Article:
The German Classics of the Nineteenth and Twentieth Centuries, Volume 09 eBook

This eBook from the Gutenberg Project consists of approximately 505 pages of information about The German Classics of the Nineteenth and Twentieth Centuries, Volume 09.

FORESTER.

Nothing of the kind.

STEIN.

We’ll see about that.  And now the forest shall be cleared.

FORESTER.

It shall not.

STEIN.

Sir!

FORESTER (laughing).

Mr. Stein!

STEIN.

It’s all right!  It’s all right!

FORESTER (very calmly).

As it is.

STEIN.

Not another word—­

FORESTER.

And not a tree—­

STEIN (rises).

No contradiction and no sarcasm!  That I request.  That I insist upon.  I am the master of Duesterwalde.

FORESTER.

And I am the forester of Duesterwalde.

[STEIN is getting more and more excited.  He shows plainly that the presence of other persons increases his sensitiveness, and he makes an evident effort to control his temper.  The FORESTER treats the matter lightly, as an every-day affair.  SOPHY with increasing anxiety looks from one to the other.  WILKENS does not move a muscle of his face.  MOeLLER exhibits his sympathy by accompanying his master’s words with appropriate gestures.  The entire pantomimic by-play is very rapid.]

STEIN.

You are my servant, and I command:  The forest shall be cleared.  If not, you are no longer my servant.  The forest shall be cleared.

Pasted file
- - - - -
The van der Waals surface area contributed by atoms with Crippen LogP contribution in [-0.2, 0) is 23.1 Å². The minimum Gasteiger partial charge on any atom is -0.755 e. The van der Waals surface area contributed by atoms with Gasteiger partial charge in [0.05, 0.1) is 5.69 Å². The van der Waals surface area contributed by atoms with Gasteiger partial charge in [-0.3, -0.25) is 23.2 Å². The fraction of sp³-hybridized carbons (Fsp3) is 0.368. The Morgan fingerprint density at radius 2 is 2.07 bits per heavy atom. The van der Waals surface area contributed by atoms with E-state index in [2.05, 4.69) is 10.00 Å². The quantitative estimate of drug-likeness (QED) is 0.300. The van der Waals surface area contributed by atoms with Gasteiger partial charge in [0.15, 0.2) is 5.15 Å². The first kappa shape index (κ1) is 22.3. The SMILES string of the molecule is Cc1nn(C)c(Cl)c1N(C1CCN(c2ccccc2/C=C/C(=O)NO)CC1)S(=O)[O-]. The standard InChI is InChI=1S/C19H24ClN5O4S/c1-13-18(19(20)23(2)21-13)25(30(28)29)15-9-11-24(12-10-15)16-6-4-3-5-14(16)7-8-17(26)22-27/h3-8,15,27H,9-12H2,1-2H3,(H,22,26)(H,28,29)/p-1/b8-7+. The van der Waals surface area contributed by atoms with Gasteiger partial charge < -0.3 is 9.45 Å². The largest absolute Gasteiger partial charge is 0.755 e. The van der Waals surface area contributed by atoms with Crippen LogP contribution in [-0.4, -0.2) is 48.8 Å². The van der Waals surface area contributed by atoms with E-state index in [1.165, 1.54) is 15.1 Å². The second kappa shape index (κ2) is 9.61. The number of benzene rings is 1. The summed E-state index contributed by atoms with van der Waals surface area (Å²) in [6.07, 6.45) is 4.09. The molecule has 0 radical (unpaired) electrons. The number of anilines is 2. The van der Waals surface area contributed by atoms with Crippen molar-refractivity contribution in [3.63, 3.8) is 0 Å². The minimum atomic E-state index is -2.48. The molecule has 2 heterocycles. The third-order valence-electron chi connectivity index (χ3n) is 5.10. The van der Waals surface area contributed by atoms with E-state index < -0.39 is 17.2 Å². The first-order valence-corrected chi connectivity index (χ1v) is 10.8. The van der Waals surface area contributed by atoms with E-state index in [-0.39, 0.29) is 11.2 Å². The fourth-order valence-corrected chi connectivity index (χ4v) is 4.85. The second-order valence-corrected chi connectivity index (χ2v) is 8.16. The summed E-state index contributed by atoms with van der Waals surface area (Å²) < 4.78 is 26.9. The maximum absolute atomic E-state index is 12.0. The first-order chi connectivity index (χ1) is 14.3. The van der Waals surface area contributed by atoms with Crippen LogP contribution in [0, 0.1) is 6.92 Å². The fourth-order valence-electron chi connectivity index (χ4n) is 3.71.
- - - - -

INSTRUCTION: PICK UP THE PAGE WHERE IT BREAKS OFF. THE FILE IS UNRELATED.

FORESTER.

Old hot-head!

STEIN.

Either you obey, or you are no longer forester.

FORESTER.

Stuff and nonsense!

STEIN.

And I shall put Godfrey in your place.

FORESTER.

Quite right.  Congratulations.

STEIN (buttons his coat).

The forest shall be cleared.

FORESTER.

The forest shall not be cleared.

SOPHY (stepping between the two).

But—­

STEIN.

I regret this exceedingly.—­Mr. Moeller!—­I bid everybody good-day.

[Exit.]

MOeLLER.

Bravo!  At last he has spoken his mind in a manner worthy of Stein and
Son.  Yours truly.

[Follows STEIN.]

FORESTER.

I deal—­

[He looks up while shuffling the cards.]

But—­well, let him go.  If he can’t sit for an hour without exploding, the old powder-bag—­

SCENE VIII

The FORESTER remains seated imperturbably.  SOPHY stands beside his chair.  WILKENS steps up to the FORESTER.

SOPHY.

But what in the world is going to come of this?

WILKENS.

He should have gone after him.

FORESTER.  The old hot-head!

SOPHY.

I am absolutely dumbfounded.  On the very day of betrothal!

WILKENS.

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Project Gutenberg
The German Classics of the Nineteenth and Twentieth Centuries, Volume 09 from Project Gutenberg. Public domain.
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